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Adrian Gonzalez' Terrible Sunday

 (Photo by Jim Rogash/Getty Images)
(Photo by Jim Rogash/Getty Images)
Getty Images

Sunday was the latest chapter in what has been a disappointing beginning to 2012 for Adrian Gonzalez. After a 6-for-10 performance between Friday and Saturday had fans hoping he was ready to bounce back and start hitting in earnest, Gonzalez turned in a terrible 0-for-8 night at the plate in Boston's seventeen inning marathon with Baltimore.

Interestingly, yesterday's plate appearances almost seem to tell a story for Gonzalez and what's going wrong with him. Let's break this up into three parts.

The First Three At Bats:

These are what you might call the typical Adrian Gonzalez at bats for the year. Nothing jumps out at you as being really terrible--he doesn't, for instance, swing at any balls in the dirt--but none-the-less it ends up going wrong.

In the first at bat against Tommy Hunter, Adrian gets ahead 2-0, watching a curveball in the dirt and a fastball up-and-in. In neither situation does Gonzalez seem tempted to swing--he's keyed in on both pitches and knows they're balls out of Hunter's hand. The count goes to 2-1 as he takes a strike inside--not something you need to swing at 2-0--and then 3-1 on another obvious ball. Hunter then shifts, going away in the zone, and Gonzalez takes his first hacks, swinging late on two straight fastballs, and then late again on a cutter for the strikeout.

The second starts off with a low fastball taken for a ball, and then an unusually defensive hack at a slider that hangs high. Pitch three is in the dirt, and then pitch four is a high fastball. Gonzalez swings on top of it for the double play ball. It seems like the sort of pitch Gonzalez would put on a line last year.

The third at bat, frankly, is the best we see from Adrian all day. He takes two balls, is late on another strike, but then almost gets enough of a high fastball to catch some wall in left.

The Next Three:

Unfortunately, Gonzalez catches no wall, and the result may be what follows. What comes next is the bad stuff, when it looks like Adrian is starting to really feel the pressure. After taking the first pitch for a borderline strike outside, Gonzalez hacks at a pitch well up-and-in and puts himself in a bad situation. Credit to Troy Patton--he puts the next pitch right where the first one was, and Gonzalez looks a little off-balance, planting it into the ground for another weakly hit out.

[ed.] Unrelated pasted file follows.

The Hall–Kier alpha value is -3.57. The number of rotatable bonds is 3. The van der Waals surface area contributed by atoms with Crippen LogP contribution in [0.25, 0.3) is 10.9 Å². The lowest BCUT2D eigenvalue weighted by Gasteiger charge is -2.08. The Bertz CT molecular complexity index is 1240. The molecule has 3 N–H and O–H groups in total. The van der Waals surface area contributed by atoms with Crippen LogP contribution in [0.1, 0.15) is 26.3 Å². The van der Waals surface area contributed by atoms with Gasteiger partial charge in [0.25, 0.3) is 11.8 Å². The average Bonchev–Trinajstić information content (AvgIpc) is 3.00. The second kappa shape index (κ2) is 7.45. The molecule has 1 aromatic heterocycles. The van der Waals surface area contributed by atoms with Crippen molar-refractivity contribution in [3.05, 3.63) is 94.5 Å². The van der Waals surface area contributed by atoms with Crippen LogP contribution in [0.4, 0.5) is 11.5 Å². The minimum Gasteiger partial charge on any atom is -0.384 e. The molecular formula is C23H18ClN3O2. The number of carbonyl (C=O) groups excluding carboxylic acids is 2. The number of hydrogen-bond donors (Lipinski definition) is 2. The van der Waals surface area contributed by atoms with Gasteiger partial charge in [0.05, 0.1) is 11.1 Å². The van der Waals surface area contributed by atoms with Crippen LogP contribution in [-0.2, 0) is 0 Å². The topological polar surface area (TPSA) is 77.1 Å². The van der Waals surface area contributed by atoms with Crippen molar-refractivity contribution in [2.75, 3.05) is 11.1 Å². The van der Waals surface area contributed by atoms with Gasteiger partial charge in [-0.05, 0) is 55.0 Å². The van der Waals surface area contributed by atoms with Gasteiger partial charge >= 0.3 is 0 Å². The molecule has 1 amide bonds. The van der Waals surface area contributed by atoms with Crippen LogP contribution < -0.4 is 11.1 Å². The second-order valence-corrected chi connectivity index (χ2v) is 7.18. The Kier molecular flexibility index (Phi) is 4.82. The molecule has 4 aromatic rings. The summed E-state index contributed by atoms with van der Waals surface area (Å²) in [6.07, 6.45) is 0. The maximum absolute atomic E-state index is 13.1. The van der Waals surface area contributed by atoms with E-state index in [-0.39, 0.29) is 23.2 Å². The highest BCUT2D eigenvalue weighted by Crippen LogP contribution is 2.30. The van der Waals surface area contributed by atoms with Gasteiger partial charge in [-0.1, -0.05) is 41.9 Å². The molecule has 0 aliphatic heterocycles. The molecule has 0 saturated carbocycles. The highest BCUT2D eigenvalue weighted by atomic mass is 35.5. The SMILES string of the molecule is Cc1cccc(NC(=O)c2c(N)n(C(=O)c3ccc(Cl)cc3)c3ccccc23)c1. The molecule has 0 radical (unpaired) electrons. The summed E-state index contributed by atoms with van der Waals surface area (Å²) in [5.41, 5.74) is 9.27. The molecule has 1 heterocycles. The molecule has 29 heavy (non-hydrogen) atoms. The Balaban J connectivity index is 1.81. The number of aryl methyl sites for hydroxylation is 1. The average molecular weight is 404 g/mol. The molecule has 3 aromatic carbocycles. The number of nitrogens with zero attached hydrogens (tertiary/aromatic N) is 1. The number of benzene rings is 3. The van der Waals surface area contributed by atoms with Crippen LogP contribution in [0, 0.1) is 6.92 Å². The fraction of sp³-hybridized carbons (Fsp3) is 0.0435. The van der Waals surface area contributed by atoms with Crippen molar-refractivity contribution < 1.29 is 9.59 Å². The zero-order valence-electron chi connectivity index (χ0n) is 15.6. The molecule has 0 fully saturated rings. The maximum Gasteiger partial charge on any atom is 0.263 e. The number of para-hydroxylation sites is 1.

The next three at bats go by on one pitch a piece. What's worse is that the second and third come on pitches out-of-the-zone, with Gonzalez popping up a too-high fastball and then going fishing for a pitch low-and-away for a weak ground ball.

At this point, it seems like the night has really gotten to him, and he's desperate to turn it around. Gonzaelez is no longer late on the pitches--at the very least he seems to have realized that was a problem--but perhaps in trying to correct it he's no longer able to recognize the pitches in time to make his decision.

The Final At Bat:

All of this culminates in the pièce de résistance: with Chris Davis on the mound, Ortiz takes a relatively hittable strike, fouls off a pitch a few inches beneath it with a violent swing, and then goes fishing low-and-away for the strikeout. This against a first baseman.

It's the culmination of a terrible night that leaves us wondering what, exactly, is going wrong with Adrian Gonzalez. Rob Bradford over at WEEI has an idea and plenty of numbers which basically amount to, in his own words, "not owning balls in zone per usual, putting too many bad pitches in play."

It's the first bit there that I'm worried about, personally. In this game, at least, the reason Gonzalez wasn't doing what we expect him to do with balls in the zone was because he was late so often in the first few innings. Maybe he was just having a bad day and didn't get enough sleep, who's to say? But for whatever reason, the timing does seem to have been off given the nearly doubled whiff rate on balls in the zone.

The rest of it can be explained, simply, as pressing. Gonzalez looked fine for the first few at bats and didn't have the problems with putting bad balls in play until the late stages when he really seemed to be desperate. If that's what's caused that jump in outside contact, then it's just a symptom caused by the initial problem.

Hopefully whatever it is, he and Dave Magadan can fix it quickly. This lineup can't survive with the cleanup spot stranding eight baserunners, even in a seventeen inning game.